Over on her Brainstorm blog, artist Laurie Fendrich has an interesting post about painting, specifically about developing a mature or signature style, which raises a question about today’s art I will get to shortly. Let’s start with this quote from her:
Although my compositions and colors change from one picture to the next, they don’t change so dramatically that they no longer resemble one another. You could say that my paintings resemble one another [link mine] in the way that children in a given family, even when they have different heights, hair color and eye color, all manage to look as if they are related [see above].
Although Fendrich doesn’t say so outright, she implies that sooner or later, as artists evolve, they each develop their own style — which ought to be unique.
Although there’s seldom an actual “eureka” moment for artists—a moment where they shout that they’ve finally discovered their mature style—when people look back at any given artist’s complete oeuvre, it’s fairly easy to spot such a moment.
And later she adds that after 40 years of painting:
My artistic habits—the way I put on paint, construct compositions, and come up with colors—are deeply entrenched at this point, and are as big a part of my style as my temperament. To alter them is not impossible, but there’d have to be a reason beyond anything I can imagine.
There’s more along that vein, which I won’t post here, because I was she also said “More than one student has asked me why I don’t ever change my painting style.” Fascinating that it comes from her students (she teaches painting).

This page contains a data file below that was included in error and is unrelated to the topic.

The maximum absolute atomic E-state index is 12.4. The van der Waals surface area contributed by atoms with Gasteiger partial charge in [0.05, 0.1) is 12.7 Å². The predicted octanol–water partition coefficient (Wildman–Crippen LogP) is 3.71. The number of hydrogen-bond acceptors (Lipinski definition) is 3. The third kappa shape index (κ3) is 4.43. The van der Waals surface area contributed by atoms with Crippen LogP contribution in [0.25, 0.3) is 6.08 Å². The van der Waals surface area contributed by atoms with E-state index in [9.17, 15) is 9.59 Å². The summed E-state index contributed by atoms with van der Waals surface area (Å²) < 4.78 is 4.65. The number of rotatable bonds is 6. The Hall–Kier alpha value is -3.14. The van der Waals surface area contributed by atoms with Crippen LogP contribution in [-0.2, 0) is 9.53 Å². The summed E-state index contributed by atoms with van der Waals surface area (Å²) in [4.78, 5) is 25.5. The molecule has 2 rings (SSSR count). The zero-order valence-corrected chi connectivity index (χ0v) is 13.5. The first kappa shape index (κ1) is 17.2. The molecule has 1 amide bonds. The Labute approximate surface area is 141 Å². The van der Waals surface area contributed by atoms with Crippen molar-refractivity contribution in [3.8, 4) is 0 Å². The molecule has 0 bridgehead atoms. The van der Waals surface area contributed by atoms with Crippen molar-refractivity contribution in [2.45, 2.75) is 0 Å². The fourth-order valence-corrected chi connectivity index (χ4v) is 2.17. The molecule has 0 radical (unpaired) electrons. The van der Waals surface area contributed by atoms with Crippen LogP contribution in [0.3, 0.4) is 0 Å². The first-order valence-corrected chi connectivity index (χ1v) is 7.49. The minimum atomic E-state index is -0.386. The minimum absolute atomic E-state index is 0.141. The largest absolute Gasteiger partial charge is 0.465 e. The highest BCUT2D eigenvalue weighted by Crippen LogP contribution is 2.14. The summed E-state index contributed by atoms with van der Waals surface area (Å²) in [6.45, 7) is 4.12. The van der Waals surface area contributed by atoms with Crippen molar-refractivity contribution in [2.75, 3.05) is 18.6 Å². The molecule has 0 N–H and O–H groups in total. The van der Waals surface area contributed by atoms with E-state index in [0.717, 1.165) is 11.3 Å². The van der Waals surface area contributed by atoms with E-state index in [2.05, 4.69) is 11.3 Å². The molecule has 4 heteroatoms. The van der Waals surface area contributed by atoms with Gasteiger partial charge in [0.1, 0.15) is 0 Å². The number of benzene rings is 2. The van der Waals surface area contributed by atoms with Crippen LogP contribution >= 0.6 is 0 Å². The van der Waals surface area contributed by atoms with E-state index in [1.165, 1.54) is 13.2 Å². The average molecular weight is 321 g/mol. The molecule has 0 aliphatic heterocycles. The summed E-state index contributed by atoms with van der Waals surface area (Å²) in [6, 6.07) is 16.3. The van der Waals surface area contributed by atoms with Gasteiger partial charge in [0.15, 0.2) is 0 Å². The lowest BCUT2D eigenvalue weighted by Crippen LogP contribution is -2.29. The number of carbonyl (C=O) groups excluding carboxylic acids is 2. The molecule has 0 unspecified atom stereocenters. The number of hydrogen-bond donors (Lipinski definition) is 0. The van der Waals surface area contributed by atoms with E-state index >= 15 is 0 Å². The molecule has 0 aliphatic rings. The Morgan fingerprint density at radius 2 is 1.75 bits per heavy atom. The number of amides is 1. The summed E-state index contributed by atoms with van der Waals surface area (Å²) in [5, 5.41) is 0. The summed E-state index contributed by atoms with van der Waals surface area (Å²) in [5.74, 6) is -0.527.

Some artists do try many things before settling on their big idea, but it seems to me that many artists over the past few decades have not settled at all. Rather, they go through ideas, perhaps one at a time, then move on. Their body of work ends up to be a series of unrelated bodies. Think Damian Hirst. Think Tom Sachs. Think Tracey Emin. Think of the many artists today who work in many mediums — no longer painters or sculptors or jewelry-makers or glass artists, but all of the above.
Now try to think of an equivalent of Rothko or Still or Pollock… contemporary photographers come to mind, yes, but not too many other artists are almost always recognizable.
What this means for the future of art, I’m not sure. But it does seem that the more things artists try, the less chances they have of truly developing that mature, signature style that will send them into art history. Just a thought that I think I think.
Photo Credit: Courtesy of Williamson Gallery